Sunday, October 18, 2009

Pucon.. Rallies and Volcanos

Elaaaa Foufi, and hello again Mother and Father... when you get back from Scotland and have internet again.

I just wanted to pop some photo's up so you can see the places I've been the last couple of weeks... Pucon, San Pedro de Atacama and before that Mancora. For me the most important thing to show you is these photo's of our volcano trek yesterday. Seriously the photo's don't do it justice and exactly how steep it was doesn't seem to come through in the photo's.

First though, when we arrived in Pucon they were setting up a podium in the town centre with Mobil banners all over it. In my mind that only ment one thing... Rallying. And I was right, the national Rally of Chile was in town. As such I headed down to the centre on the evening to watch the opening ceremony for the event. It seemed like the whole town had turned out for the event and it was awesome to see.

Rally of Chile

Pucon is the adventure sports capital of Chile and possibly all of South America. You can hike, go rafting, horse riding, mountain biking, paragliding and jump out of aeroplanes... however the thing Pucon is possibly most famous for is Volcano Villarica, the volcano which looms over the town.
Without fully looking into exactly what it entailed, me and Marco signed up to hike to the volcano's crater. The next day the cloud had cleared and we could see the volcano in all its snow capped majesty, and god did it look big!

Me at the start of the hike.... ice axe and all

The summit, so far away

Early in the hike, look I'm still smiling, and it's not even a scared smile

A well deserved break

Still sooooo far to go

Early in the day team photo

Again... still sooooo far to go

Finally we're making progress, and it's starting to get steeper

Almost there and so steep

Vistory team photo at the crater

The view from the sumit

Like I said for the whole of the last hour to an hour and a half I was pretty much continually having a panic attack. The photo's seriously don't even vaguely show how steep it was, I kept getting this feeling I was going to fall off the world... weird I know.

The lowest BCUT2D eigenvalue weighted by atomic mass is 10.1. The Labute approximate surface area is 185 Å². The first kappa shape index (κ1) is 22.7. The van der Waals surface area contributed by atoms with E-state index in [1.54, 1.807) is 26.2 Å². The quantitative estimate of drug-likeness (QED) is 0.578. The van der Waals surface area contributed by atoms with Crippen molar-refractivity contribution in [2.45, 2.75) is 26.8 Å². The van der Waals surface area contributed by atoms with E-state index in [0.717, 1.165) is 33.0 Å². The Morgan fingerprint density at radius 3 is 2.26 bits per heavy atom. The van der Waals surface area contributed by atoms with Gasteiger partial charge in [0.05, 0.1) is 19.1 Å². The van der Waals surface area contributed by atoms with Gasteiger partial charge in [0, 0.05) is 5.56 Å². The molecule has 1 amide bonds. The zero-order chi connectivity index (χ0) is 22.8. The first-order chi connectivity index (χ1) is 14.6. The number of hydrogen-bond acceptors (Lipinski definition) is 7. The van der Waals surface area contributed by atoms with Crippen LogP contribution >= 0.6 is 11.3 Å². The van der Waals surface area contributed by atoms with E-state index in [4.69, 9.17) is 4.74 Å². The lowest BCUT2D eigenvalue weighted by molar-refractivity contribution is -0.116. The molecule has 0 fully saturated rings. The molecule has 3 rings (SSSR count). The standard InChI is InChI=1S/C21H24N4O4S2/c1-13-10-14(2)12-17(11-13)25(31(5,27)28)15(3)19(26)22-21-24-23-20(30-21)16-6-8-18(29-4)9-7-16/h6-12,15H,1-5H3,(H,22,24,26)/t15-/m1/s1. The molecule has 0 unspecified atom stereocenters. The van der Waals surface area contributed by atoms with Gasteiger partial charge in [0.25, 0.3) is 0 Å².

At the crator

The crater was amazing, it was smoking but it was so deep you couldn't see the lava down in the bottom. But it was amazing.

It was hard not to imagine what would happen if it errupted... I think we'd have been done for in all honesty

The crater was huge, that's Marco in the distance

Look at that view... you can't really see but I'm still panicking

So I managed to trek Volcano Villarica, apparently even if the weather permits only about 50% of people actually make it to the top... let alone people who have a fear of heights haha. And now it's time for body boarding down a white water river ;)

San Pedro de Atacama

After Mancora although we'd had alot of fun hanging by the pool etc we were in need of a little culture. Having already traveled through most of southern Peru previously as part of the GAP trip we decided to power through and head straight down to San Pedro de Atacama in the Atacama desert. Now to get there involved alot of traveling, and I've already told you all how that went.

Once we arrived in San Pedro we needed to find a hostel, after walking around in the baking desert heat (we wrongly assumed Chile was going to be cold... I can confirm we were wrong, look at those skies) we found the below hostel. After a little bargaining we were all checked in.

Hostel Puritama

All the buildings in San Pedro are made from Adobe and externally all have a very basic feel, beautiful though.

The courtyard

My number one skype/email location in San Pedro

San Pedro has a very beautiful central plaza where the town's oldest building can be found. It was a beautiful old white washed adobe building, though the roof did appear to be falling in.

Me and the oldest building in San Pedro

San Pedro church

One of the 'must see's' listed in the Chile guidebook was the museum in San Pedro. As we were in town I had one of my 'days of learning' and headed to the museum. It set out the history of the people of San Pedro and there influences from the surrounding tribes etc.

Some ancient pottery in the museum

On our final night in San Pedro Chile were playing Columbia in their final qualifying game for the 2010 world cup. We sat and watched the game in a massively crowded bar with an old German chap called Dieter. He'd lived in Peru for the majority of his life, he was 70 and didn't look a day over 55. And he'd just bought a small patch of land about 10km outside of San Pedro and was now settling down to the simple life

Marco, Dieter and Me

At the final whistle Chile had beaten Columbia 4-2 and had qualified for the world cup for the first time in 12yrs. The bar, and inturn the town, errupted into celebration... celebrations which continued long into the night.

Chi chi chi... le le le... viva Chile!!

Friday, October 16, 2009


After traveling pretty intensely for the last two months or so and with the colder climes of southern Chile rapidly approaching we decided to head north in search of a rest and some warm weather. And we certainly found it. We headed to the north coast of Peru to the border with Equador... a little town called Mancora.